WhatsApp would not remove end-to-end encryption for UK law, says chief

Meta’s head of chat app says it would not comply with the requirements set out in online safety bill

WhatsApp would refuse to comply with requirements in the online safety bill that attempted to outlaw end-to-end encryption, the chat app’s boss has said, casting the future of the service in the UK in doubt.

Speaking during a UK visit in which he will meet legislators to discuss the government’s flagship internet regulation, Will Cathcart, Meta’s head of WhatsApp, described the bill as the most concerning piece of legislation currently being discussed in the western world.

He said: “It’s a remarkable thing to think about. There isn’t a way to change it in just one part of the world. Some countries have chosen to block it: that’s the reality of shipping a secure product. We’ve recently been blocked in Iran, for example. But we’ve never seen a liberal democracy do that.

“The reality is, our users all around the world want security,” said Cathcart. “Ninety-eight per cent of our users are outside the UK. They do not want us to lower the security of the product, and just as a straightforward matter, it would be an odd choice for us to choose to lower the security of the product in a way that would affect those 98% of users.”

“End-to-end” encryption is used in messaging services to prevent anyone but the recipients of a communication from being able to decrypt it. WhatsApp cannot read messages sent over its own service, and so cannot comply with law enforcement requests to hand over messages, or pleas to actively monitor communications for child protection or antiterror purposes.

The UK government already has the power to demand the removal of encryption thanks to the 2016 investigatory powers act, but WhatsApp has never received a legal demand to do so, Cathcart said. The online safety bill is a concerning expansion of that power, because of the “grey area” in the legislation.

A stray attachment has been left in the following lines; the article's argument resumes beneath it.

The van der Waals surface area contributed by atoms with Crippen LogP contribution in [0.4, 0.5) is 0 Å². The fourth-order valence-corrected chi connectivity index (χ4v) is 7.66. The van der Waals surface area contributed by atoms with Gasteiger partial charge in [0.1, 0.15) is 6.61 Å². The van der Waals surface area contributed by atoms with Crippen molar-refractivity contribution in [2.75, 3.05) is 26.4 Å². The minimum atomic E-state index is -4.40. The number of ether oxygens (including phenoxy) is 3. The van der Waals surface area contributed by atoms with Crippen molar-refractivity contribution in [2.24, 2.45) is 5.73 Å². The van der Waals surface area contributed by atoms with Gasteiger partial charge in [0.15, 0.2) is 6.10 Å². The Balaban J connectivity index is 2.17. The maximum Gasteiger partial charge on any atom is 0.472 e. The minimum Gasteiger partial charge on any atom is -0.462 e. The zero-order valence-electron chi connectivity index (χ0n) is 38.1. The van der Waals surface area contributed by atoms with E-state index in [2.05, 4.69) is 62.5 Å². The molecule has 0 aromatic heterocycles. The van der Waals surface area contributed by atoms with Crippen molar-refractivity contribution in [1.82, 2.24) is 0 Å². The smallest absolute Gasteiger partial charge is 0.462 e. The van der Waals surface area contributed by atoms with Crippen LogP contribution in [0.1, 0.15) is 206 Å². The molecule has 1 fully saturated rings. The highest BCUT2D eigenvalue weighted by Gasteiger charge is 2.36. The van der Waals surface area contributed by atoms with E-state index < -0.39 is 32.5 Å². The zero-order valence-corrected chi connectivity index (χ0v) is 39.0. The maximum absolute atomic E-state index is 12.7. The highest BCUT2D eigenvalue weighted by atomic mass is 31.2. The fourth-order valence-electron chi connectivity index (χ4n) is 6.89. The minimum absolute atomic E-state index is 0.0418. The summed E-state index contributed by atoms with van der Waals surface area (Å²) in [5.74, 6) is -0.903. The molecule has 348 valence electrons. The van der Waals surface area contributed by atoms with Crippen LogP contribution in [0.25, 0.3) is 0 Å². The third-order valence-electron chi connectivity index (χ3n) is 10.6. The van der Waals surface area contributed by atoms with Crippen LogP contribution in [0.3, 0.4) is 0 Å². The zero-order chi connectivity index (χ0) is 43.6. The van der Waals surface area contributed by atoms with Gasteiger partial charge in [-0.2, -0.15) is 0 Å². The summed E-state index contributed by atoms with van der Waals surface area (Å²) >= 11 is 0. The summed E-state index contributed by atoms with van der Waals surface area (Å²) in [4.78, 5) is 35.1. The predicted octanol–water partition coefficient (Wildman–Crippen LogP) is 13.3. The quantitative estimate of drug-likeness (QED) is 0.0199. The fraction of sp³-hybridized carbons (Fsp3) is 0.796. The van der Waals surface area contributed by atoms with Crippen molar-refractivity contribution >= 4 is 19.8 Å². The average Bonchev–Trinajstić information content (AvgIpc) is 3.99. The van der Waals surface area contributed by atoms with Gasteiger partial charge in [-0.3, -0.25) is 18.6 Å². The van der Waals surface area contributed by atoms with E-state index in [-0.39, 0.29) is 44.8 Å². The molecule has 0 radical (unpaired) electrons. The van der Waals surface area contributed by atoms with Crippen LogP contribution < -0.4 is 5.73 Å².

Under the bill, the government or Ofcom could require WhatsApp to apply content moderation policies that would be impossible to comply with without removing end-to-end encryption. If the company refused to do, it could face fines of up to 4% of its parent company Meta’s annual turnover – unless it pulled out of the UK market entirely.

Similar legislation in other jurisdictions, such as the EU’s digital markets act, explicitly defends end-to-end encryption for messaging services, Cathcart said, and he called for similar language to be inserted into the UK bill before it passed. “It could make clear that privacy and security should be considered in the framework. It could explicitly say that end-to-end encryption should not be taken away. There can be more procedural safeguards so that this can’t just happen independently as a decision.”

Although WhatsApp is best known as a messaging app, the company also offers social networking-style features through its “communities” offering, which allows group chats of more than a 1,000 users to be grouped together to mimic services such as Slack and Discord. Those, too, are end-to-end encrypted, but Cathcart argued that the chances of a large community causing trouble was slim. “When you get into a group of that size, the ease of one person reporting it is very high, to the extent that if there’s actually something serious going on it is very easy for one person to report it, or easy if someone is investigating it for them to get access.”